Thereafter, the newly appointed Special Master, following supplemental briefing and oral argument, issued an 81-page report, which, by and large, followed the same conclusion of the first Special Master Report wherein the Special Master recommended that relief Florida sought be denied. The basis for the second Special Master’s ruling was that “Florida failed to prove by clear and convincing evidence that Georgia’s alleged overconsumption caused serious harm” to Florida’s oyster fisheries, its river wildlife, and plant life.

As with the first report, Florida filed exceptions to the Special Master Report, sending this saga back to the Supreme Court in February 2021. The Court noted that for more than a century, it has recognized its inherent Constitutional authority and grant of original jurisdiction to equitably apportion interstate streams between States. Before the Court were two inquiries, injury and causation, which must be proved by clear and convincing evidence.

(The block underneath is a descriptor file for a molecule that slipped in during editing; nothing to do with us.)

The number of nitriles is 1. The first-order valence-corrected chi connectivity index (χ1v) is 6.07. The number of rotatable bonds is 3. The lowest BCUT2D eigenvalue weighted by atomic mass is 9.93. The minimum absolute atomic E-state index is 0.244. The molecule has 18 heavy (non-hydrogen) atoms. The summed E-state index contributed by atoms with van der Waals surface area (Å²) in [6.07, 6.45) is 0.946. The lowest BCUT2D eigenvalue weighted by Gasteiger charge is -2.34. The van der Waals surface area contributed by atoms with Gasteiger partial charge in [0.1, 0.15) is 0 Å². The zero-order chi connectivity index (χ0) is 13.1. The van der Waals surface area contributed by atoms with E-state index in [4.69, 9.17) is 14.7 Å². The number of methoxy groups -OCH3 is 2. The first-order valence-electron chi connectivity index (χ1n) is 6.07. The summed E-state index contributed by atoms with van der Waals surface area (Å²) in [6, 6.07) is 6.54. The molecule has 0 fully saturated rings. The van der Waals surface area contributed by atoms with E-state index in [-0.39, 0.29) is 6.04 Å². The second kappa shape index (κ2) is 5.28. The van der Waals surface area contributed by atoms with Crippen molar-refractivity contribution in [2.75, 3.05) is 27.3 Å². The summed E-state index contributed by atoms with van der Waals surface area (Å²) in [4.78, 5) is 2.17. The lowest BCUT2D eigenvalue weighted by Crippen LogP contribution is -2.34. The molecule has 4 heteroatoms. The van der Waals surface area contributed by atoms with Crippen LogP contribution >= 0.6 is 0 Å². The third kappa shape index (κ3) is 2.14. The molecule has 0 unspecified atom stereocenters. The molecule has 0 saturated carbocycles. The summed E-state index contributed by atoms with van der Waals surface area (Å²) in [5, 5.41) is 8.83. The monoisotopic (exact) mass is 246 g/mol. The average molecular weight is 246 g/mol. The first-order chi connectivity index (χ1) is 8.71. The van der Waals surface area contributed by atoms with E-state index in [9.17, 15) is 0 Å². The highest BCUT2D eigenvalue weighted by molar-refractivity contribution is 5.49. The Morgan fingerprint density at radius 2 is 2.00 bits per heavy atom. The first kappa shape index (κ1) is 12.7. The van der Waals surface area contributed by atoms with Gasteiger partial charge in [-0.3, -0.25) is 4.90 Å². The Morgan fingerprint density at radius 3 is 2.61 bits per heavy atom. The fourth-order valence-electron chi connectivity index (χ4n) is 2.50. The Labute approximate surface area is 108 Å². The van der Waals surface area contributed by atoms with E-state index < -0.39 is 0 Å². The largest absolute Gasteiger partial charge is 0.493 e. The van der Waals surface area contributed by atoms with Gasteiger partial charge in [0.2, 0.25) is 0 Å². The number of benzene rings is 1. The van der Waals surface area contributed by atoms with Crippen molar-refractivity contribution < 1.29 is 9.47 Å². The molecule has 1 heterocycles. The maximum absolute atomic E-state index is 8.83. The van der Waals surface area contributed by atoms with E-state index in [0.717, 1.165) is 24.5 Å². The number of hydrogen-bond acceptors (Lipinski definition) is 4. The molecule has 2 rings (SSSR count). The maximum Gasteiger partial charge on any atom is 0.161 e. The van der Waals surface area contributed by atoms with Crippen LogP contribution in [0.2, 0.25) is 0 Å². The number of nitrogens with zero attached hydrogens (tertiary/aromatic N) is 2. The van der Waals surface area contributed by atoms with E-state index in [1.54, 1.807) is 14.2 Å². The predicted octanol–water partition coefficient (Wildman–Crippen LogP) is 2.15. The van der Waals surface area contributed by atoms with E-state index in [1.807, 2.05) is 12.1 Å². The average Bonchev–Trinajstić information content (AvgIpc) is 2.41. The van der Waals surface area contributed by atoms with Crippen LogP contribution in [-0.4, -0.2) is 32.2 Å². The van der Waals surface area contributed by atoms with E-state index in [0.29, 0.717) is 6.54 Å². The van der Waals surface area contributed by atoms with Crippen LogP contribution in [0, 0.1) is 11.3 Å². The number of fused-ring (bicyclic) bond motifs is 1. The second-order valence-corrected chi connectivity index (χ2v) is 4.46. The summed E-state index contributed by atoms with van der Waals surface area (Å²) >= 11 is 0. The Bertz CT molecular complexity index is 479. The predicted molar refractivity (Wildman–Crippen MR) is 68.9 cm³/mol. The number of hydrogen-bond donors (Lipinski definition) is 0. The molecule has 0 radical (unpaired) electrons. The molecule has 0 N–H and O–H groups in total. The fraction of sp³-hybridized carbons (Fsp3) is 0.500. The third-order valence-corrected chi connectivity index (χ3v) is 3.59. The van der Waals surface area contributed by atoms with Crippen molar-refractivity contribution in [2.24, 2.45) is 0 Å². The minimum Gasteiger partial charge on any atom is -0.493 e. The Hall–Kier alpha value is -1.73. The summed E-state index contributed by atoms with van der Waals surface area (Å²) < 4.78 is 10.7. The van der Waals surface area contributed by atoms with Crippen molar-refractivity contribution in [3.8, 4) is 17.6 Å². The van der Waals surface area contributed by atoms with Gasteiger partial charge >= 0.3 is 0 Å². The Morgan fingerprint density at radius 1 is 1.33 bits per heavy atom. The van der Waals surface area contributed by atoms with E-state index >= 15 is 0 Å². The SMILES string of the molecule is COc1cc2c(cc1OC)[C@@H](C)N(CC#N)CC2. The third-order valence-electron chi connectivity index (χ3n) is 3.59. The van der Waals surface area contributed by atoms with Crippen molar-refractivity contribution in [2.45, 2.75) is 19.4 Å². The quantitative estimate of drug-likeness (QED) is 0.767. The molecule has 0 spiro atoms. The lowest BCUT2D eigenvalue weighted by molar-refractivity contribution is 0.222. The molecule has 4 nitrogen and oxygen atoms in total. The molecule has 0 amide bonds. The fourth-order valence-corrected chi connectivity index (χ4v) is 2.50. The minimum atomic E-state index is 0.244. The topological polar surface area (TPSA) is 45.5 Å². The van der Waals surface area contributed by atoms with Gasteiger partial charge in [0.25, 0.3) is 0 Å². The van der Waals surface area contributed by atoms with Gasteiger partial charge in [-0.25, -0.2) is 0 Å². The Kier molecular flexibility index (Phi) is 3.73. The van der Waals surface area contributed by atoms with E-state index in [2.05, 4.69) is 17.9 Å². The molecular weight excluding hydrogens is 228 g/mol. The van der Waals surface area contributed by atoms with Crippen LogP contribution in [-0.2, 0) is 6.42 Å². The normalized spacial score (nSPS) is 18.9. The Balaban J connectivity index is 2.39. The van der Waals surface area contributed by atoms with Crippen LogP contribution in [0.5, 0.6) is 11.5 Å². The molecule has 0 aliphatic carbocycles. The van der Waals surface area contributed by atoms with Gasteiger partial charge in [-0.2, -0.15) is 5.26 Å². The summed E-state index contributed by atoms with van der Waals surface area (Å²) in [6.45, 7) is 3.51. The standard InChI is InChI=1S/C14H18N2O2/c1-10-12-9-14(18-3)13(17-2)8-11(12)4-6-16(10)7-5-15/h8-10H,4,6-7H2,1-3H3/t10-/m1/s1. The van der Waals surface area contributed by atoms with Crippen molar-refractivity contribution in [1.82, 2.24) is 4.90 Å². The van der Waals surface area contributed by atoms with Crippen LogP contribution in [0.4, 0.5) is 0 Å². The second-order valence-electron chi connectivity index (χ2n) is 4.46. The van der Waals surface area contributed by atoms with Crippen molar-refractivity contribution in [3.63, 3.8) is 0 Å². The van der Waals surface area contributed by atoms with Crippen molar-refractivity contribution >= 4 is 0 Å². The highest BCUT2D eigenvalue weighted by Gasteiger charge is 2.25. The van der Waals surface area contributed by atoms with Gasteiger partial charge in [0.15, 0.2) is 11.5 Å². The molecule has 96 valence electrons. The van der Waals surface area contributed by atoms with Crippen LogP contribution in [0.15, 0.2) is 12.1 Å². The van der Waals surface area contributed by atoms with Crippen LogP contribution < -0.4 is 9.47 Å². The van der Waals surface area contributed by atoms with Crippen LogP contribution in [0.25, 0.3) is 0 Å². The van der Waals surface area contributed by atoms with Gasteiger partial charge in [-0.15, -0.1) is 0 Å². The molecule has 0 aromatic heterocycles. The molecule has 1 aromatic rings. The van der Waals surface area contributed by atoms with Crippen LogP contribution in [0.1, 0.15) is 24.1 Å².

The Court found that the alleged harm to Florida’s oyster fisheries was more likely caused by Florida’s mismanagement than it was by Georgia’s overconsumption. Regarding river wildlife and plant life, the Court found that Florida’s only evidence was speculative as opposed to “real-world harm.” Therefore, Florida failed to prove that the injuries alleged were caused by Georgia’s consumption.

This case was one of the largest and longest running water rights dispute cases between states in recent memory. The major takeaway is the requirement to prove harm and causation. It is certainly no easy task to demonstrate, but the Court made it clear that it will not exercise its extraordinary authority without strong evidence of actual past or threatened harm.

II. Naturaland Trust v. Dakota Finance LLC